Digital Collections @ St. Lawrence University

Dear friends at home I received your kind and welcomed letter

Dear friends at home  I received your kind and welcomed letter
Dear friends at home  I received your kind and welcomed letter
Dear friends at home  I received your kind and welcomed letter
Dear friends at home  I received your kind and welcomed letter


Sunderland, John
Sunderland, John
Donaldsonville, Louisiana
Original letter: ink on paper, 4 p.


Plantation Camp near Donaldsonvill
May 1th [18]64
Dear Friends at home
I received your kind and welcomed letter of the 5th day before yesterday and was glad to hear that you all wer well and it found me enjoying the same blessing.  Well I have not much to write but I must keep up my weekly corispondence and I hope that you will do the same for I like to know what that you are doing at home[.]  When you write lett me know just what you all wer doing the 25th of aprell [April] if you can for I was on picket that day with Marsellas Wood the feller that came up with Andrews for me and we wer wondering what the folks wer doing up north.  Well you know what Darises folks sead about him and that he did not cair any thing for his wife but I know better for he told me all about it and he that nobody knew how much he suferd unless they had the same experience[.] 
Also wheat [what] you all wer doing the 29 of Aprell for I was on picket that day at a grissmill [grist mill] wheir they ground corne for the nigers and I maid [made] a nice pooding [pudding] out of the meal without sifting and went and milked a cow so we had a nice supper[.]  and for breekfast the next morning we had fore [four] nice chickens for 4 of us and you better believe that we had a nice breekfast[.]

May 1th [18]64
Sister Emma I was very glad to hear from you and that you was learning to spinn tow so well[.]  I hope that you will try and help mother all you can[.]  you wanted to know how I like soldering[,] well I like it as yet as well as I expected that I should for we have plenty to eat and a good place to sleepe and not much to do[.]  I only have two days work to out of a week and for that reason I shood rather be at home to work[,] for I do not like to lay still so much but I suppose that we will have enough to do before long but I don’t know for we do not get any war news here so I do not know what is going on[.]  you wanted I should send you a orange leafe and some other flowers.  but there is no orange trees around hear but when I go out on another scout I will get you one and the f[l]ower their [there] is some nice wilde flowers around here but I do not know their names yet but when I find out some of their names I will send you some.  now you must be a good girle and help mother all you can so good by [bye] for this time.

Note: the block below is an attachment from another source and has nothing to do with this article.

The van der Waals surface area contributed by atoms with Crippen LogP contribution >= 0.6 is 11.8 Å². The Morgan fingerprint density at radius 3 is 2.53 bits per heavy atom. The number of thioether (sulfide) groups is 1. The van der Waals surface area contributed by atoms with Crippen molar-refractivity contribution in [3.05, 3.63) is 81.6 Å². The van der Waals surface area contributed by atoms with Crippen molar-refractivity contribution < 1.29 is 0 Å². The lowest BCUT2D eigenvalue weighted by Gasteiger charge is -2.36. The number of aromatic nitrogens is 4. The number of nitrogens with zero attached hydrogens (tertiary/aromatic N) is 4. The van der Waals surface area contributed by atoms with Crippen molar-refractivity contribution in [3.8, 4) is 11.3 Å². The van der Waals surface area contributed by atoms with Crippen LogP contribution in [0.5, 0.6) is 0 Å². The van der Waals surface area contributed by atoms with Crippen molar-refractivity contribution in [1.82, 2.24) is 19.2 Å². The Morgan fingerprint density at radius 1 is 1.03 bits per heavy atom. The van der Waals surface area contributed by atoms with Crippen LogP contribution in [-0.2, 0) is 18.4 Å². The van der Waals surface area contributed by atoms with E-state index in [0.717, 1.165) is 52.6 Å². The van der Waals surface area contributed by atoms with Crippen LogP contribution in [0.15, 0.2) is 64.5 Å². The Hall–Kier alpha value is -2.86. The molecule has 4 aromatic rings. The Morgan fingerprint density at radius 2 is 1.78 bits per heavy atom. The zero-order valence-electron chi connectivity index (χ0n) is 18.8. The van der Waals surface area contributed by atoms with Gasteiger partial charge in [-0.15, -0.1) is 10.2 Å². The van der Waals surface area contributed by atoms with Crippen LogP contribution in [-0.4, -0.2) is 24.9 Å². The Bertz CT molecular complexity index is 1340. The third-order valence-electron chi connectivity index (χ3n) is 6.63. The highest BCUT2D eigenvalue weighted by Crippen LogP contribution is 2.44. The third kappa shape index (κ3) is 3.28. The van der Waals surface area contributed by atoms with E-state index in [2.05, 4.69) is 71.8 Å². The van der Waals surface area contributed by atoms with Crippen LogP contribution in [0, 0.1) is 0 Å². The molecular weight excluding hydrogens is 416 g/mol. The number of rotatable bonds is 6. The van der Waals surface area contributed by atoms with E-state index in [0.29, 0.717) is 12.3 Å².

May 1th [18]64
Sister Adelia I was very glad to hear from you and that you also wer learning to spin so that you can help mother the more and by the time that I get home you will have a nice tow shirt for me[.]  I suppose that you had a nice time in the shugar boosh [bush] this spring and I suppose that you and Emma have to do most all the chores such as feeding the calvs and setting the hens[.]  I believe that you have no taskes this summer[.]  well Adelia[,] you and Emma wanted to know what the ripp raps wer[.]  well I supposed that mother could tell you better than I could about them but I will do the best I can[.]  It is a place in wheir they send some of the soldiers and others that do not obey the laws of the U.S. and make them work like every thing[.]  no more at present[.]  be a good girle and help mother all you can[.]

May 1th [18]64
Mother I wrote you about sending a box to me but if you have not sent and have not got it all redy to send you neede not send any for we musterd last night for ower pay and if we get it I think that I can get the things here as cheepe as you can send them but you may send the shirt by mail and some paper envelops and stamps[.]  Well mother we have not ben out scouting much lately but I think that we will have some scouting to before longe [long] for the report is now that the gorilles are coming closser onto ower camp and steeling all the meals they can get.  Ower Captain is getting better now.  Their [there] was a boy by the name of shaw drowendid [drowned] yesterday[.]  he was drawing water for the cooks and slipped in and never came to the top again[.]  this from your son


Rights Management: 
Original materials may be protected by the Copyright Law of the United States (more information).
Date Original (Precise): 
May 1, 1864


Digitization Specifications: 
Scanned at 600ppi on Epson 1000XL scanner as 48-bit RGB uncompressed TIFF images. Images resized to 960 pixels wide, 150 dpi, and saved as JPEG (level 10) in Photoshop CS5 with Unsharp Mask of 60:1.
Date Digital: 
October 3, 2011